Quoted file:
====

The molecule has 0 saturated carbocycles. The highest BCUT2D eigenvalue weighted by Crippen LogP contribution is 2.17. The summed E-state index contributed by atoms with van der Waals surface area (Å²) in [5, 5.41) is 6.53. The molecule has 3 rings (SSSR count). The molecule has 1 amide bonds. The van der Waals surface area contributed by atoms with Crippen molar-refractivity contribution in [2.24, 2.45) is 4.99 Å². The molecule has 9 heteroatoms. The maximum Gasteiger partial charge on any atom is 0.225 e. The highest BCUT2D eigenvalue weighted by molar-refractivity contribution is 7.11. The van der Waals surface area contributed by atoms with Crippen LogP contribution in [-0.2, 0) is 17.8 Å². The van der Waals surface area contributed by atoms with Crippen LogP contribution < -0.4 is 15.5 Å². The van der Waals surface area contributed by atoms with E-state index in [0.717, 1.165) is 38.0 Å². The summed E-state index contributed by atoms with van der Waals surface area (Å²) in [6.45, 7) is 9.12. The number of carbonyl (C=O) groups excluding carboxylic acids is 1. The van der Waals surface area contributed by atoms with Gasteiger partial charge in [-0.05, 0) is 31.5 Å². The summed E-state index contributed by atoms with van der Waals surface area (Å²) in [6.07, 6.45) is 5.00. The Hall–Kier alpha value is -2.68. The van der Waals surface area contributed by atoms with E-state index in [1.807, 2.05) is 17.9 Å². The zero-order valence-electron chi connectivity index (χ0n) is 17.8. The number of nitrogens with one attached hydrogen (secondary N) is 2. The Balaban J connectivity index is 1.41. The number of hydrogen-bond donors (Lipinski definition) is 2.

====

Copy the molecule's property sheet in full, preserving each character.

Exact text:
The molecule has 0 saturated carbocycles. The highest BCUT2D eigenvalue weighted by Crippen LogP contribution is 2.17. The summed E-state index contributed by atoms with van der Waals surface area (Å²) in [5, 5.41) is 6.53. The molecule has 3 rings (SSSR count). The molecule has 1 amide bonds. The van der Waals surface area contributed by atoms with Crippen molar-refractivity contribution in [2.24, 2.45) is 4.99 Å². The molecule has 9 heteroatoms. The maximum Gasteiger partial charge on any atom is 0.225 e. The highest BCUT2D eigenvalue weighted by molar-refractivity contribution is 7.11. The van der Waals surface area contributed by atoms with Crippen LogP contribution in [-0.2, 0) is 17.8 Å². The van der Waals surface area contributed by atoms with Crippen LogP contribution < -0.4 is 15.5 Å². The van der Waals surface area contributed by atoms with E-state index in [0.717, 1.165) is 38.0 Å². The summed E-state index contributed by atoms with van der Waals surface area (Å²) in [6.45, 7) is 9.12. The number of carbonyl (C=O) groups excluding carboxylic acids is 1. The van der Waals surface area contributed by atoms with Gasteiger partial charge in [-0.05, 0) is 31.5 Å². The summed E-state index contributed by atoms with van der Waals surface area (Å²) in [6.07, 6.45) is 5.00. The Hall–Kier alpha value is -2.68. The van der Waals surface area contributed by atoms with E-state index in [1.807, 2.05) is 17.9 Å². The zero-order valence-electron chi connectivity index (χ0n) is 17.8. The number of nitrogens with one attached hydrogen (secondary N) is 2. The Balaban J connectivity index is 1.41. The number of hydrogen-bond donors (Lipinski definition) is 2.